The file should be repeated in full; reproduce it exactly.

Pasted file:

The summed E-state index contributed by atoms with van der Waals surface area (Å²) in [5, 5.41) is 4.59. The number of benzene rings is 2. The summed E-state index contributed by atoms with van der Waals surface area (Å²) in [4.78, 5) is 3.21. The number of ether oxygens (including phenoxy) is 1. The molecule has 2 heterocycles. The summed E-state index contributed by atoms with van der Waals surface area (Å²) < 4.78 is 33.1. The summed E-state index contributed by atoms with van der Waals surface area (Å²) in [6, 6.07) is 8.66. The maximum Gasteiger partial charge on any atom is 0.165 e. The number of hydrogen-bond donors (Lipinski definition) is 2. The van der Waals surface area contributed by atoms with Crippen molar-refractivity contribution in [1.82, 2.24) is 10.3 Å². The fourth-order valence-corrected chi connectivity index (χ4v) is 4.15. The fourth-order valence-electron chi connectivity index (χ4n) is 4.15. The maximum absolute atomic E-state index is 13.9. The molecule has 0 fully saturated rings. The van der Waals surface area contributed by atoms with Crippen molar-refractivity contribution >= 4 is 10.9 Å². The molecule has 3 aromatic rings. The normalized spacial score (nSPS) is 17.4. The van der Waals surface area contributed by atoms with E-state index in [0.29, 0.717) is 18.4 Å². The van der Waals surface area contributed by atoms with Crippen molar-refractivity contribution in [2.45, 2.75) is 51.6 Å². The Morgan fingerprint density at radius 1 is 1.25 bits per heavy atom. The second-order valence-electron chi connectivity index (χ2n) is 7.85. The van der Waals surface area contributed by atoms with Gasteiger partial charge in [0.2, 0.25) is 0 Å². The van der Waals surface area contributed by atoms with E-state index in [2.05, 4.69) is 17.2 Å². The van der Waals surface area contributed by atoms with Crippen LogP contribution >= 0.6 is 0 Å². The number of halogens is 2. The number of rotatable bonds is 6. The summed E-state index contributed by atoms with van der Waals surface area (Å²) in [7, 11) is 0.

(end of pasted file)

The summed E-state index contributed by atoms with van der Waals surface area (Å²) in [5, 5.41) is 4.59. The number of benzene rings is 2. The summed E-state index contributed by atoms with van der Waals surface area (Å²) in [4.78, 5) is 3.21. The number of ether oxygens (including phenoxy) is 1. The molecule has 2 heterocycles. The summed E-state index contributed by atoms with van der Waals surface area (Å²) < 4.78 is 33.1. The summed E-state index contributed by atoms with van der Waals surface area (Å²) in [6, 6.07) is 8.66. The maximum Gasteiger partial charge on any atom is 0.165 e. The number of hydrogen-bond donors (Lipinski definition) is 2. The van der Waals surface area contributed by atoms with Crippen molar-refractivity contribution in [1.82, 2.24) is 10.3 Å². The fourth-order valence-corrected chi connectivity index (χ4v) is 4.15. The fourth-order valence-electron chi connectivity index (χ4n) is 4.15. The maximum absolute atomic E-state index is 13.9. The molecule has 0 fully saturated rings. The van der Waals surface area contributed by atoms with Crippen molar-refractivity contribution >= 4 is 10.9 Å². The molecule has 3 aromatic rings. The normalized spacial score (nSPS) is 17.4. The van der Waals surface area contributed by atoms with E-state index in [0.29, 0.717) is 18.4 Å². The van der Waals surface area contributed by atoms with Crippen molar-refractivity contribution in [2.45, 2.75) is 51.6 Å². The Morgan fingerprint density at radius 1 is 1.25 bits per heavy atom. The second-order valence-electron chi connectivity index (χ2n) is 7.85. The van der Waals surface area contributed by atoms with Gasteiger partial charge in [0.2, 0.25) is 0 Å². The van der Waals surface area contributed by atoms with E-state index in [2.05, 4.69) is 17.2 Å². The van der Waals surface area contributed by atoms with Crippen LogP contribution >= 0.6 is 0 Å². The number of halogens is 2. The number of rotatable bonds is 6. The summed E-state index contributed by atoms with van der Waals surface area (Å²) in [7, 11) is 0.